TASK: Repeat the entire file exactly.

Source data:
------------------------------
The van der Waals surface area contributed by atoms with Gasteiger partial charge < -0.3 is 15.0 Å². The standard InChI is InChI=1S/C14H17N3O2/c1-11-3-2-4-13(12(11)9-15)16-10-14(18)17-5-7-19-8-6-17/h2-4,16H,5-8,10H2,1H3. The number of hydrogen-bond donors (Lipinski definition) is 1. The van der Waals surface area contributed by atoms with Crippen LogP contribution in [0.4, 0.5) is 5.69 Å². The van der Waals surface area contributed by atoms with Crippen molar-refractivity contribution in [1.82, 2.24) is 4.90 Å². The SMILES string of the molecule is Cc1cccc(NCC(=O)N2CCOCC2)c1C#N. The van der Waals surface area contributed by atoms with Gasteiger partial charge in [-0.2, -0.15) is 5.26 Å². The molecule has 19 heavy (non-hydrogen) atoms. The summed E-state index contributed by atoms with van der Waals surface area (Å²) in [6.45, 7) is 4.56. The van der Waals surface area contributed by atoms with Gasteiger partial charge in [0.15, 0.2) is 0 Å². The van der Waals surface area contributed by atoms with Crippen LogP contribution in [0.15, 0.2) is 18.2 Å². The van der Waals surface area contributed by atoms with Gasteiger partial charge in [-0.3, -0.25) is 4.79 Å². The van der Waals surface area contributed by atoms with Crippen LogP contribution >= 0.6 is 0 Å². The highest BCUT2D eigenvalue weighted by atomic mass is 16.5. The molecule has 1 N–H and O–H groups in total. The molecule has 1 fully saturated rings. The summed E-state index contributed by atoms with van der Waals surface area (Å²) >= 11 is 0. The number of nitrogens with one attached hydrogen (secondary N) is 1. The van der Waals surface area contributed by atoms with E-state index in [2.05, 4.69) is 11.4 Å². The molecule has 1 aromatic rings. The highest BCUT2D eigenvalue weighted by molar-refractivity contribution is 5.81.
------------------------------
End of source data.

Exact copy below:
The van der Waals surface area contributed by atoms with Gasteiger partial charge < -0.3 is 15.0 Å². The standard InChI is InChI=1S/C14H17N3O2/c1-11-3-2-4-13(12(11)9-15)16-10-14(18)17-5-7-19-8-6-17/h2-4,16H,5-8,10H2,1H3. The number of hydrogen-bond donors (Lipinski definition) is 1. The van der Waals surface area contributed by atoms with Crippen LogP contribution in [0.4, 0.5) is 5.69 Å². The van der Waals surface area contributed by atoms with Crippen molar-refractivity contribution in [1.82, 2.24) is 4.90 Å². The SMILES string of the molecule is Cc1cccc(NCC(=O)N2CCOCC2)c1C#N. The van der Waals surface area contributed by atoms with Gasteiger partial charge in [-0.2, -0.15) is 5.26 Å². The molecule has 19 heavy (non-hydrogen) atoms. The summed E-state index contributed by atoms with van der Waals surface area (Å²) in [6.45, 7) is 4.56. The van der Waals surface area contributed by atoms with Gasteiger partial charge in [0.15, 0.2) is 0 Å². The van der Waals surface area contributed by atoms with Crippen LogP contribution in [0.15, 0.2) is 18.2 Å². The van der Waals surface area contributed by atoms with Gasteiger partial charge in [-0.3, -0.25) is 4.79 Å². The van der Waals surface area contributed by atoms with Crippen LogP contribution >= 0.6 is 0 Å². The highest BCUT2D eigenvalue weighted by atomic mass is 16.5. The molecule has 1 N–H and O–H groups in total. The molecule has 1 fully saturated rings. The summed E-state index contributed by atoms with van der Waals surface area (Å²) >= 11 is 0. The number of nitrogens with one attached hydrogen (secondary N) is 1. The van der Waals surface area contributed by atoms with E-state index in [2.05, 4.69) is 11.4 Å². The molecule has 1 aromatic rings. The highest BCUT2D eigenvalue weighted by molar-refractivity contribution is 5.81.